There has been a long history of repression by the U.S. government, college administrations and faculty against the Palestinian struggle and Arab organizers. In the 1960s the Palestinian issue arrived on the radar of the state when it became a source of solidarity for internationally-minded people in the United States and around the world. The General Union of Palestinian Students has long been a target of FBI intimidation. Islamic activists and secular nationalists alike have been subject to state harassment, arrest and deportation for decades on college campuses and in the community. They were a threat to U.S. empire precisely because they attempted to educate American people about the realities of colonialism and racism abroad. What’s more, their activity showed the possibilities of an effective people-to-people foreign policy inevitably in opposition to the aims and interests of the ruling class.
In Detroit in 1967 the Palestinian struggle became a crisis for the Wayne State University administration when John Watson, one the founders of the League of Revolutionary Black Workers and then-editor of the campus newspaper the South End, ran a series of editorials against Israeli colonialism and supportive of Palestinian armed self-defense. Watson’s work expressed a vibrant current in radical Black politics at that time. It put forward perspectives that challenged the racist view of governments and ruling classes worldwide that Palestinians and Black people cannot govern themselves. It drew comparisons between the struggles of Arab peoples in the Middle East (and Detroit) and Black people in America. Watson was eventually forced out by the university administration and city government as they worked to regain control of the newspaper. What scared them was that students on campus were breaking the illusion of the separation of the university and the community—especially the false separation between mental and manual labor—making it possible to discuss ideas and plan for self-government in political, economic, judicial, military, and cultural affairs.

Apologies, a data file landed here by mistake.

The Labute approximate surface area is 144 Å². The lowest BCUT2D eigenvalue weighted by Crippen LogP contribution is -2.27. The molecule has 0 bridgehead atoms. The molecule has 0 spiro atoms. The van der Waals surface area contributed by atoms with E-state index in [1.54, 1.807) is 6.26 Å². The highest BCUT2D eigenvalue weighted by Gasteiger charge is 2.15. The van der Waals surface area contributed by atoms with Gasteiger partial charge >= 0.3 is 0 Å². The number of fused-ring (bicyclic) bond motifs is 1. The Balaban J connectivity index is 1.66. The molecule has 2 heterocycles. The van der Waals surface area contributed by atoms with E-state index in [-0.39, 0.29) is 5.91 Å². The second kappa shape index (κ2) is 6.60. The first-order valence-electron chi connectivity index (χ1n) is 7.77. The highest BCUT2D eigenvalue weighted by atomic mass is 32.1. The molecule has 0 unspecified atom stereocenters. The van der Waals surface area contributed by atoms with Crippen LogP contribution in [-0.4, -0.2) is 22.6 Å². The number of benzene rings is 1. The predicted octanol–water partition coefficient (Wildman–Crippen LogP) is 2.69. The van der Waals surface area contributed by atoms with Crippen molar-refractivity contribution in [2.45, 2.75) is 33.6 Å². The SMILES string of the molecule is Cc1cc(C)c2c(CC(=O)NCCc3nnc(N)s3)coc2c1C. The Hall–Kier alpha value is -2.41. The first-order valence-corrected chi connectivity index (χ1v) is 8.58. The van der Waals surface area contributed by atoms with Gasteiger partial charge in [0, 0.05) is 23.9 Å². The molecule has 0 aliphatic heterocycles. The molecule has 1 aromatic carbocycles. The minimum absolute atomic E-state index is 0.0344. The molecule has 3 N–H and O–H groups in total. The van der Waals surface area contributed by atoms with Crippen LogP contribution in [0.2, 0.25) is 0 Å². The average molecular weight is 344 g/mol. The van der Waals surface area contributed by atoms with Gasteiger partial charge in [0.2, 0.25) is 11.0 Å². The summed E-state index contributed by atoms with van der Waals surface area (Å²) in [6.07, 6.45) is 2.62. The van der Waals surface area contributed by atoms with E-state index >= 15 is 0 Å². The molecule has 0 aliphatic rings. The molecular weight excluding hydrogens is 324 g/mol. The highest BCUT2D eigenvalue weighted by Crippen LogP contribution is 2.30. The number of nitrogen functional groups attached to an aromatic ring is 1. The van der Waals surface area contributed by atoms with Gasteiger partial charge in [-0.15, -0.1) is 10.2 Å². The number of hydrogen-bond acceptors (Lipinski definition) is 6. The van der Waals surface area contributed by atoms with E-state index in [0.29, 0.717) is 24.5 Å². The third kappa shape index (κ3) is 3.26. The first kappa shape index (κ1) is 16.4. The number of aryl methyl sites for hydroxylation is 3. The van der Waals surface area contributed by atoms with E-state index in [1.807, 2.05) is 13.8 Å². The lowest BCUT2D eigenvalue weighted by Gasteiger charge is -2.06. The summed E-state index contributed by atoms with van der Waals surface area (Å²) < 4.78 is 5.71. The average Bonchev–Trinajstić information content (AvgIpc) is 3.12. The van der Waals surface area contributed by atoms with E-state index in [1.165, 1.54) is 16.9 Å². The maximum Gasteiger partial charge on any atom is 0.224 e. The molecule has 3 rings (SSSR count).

Continue reading Purging the University
Irshad Manji, author of The Trouble with Islam, has taken official society by storm with her attacks on the culture and politics of the Muslim and Arab world. As a South Asian lesbian who grew up alienated attending a Muslim school in Canada, she represents a multicultural voice in solidarity with the great liberal values of the secular state. Her message and identity are marketed as the latest, best selling popular criticism of “Islamic fundamentalism.”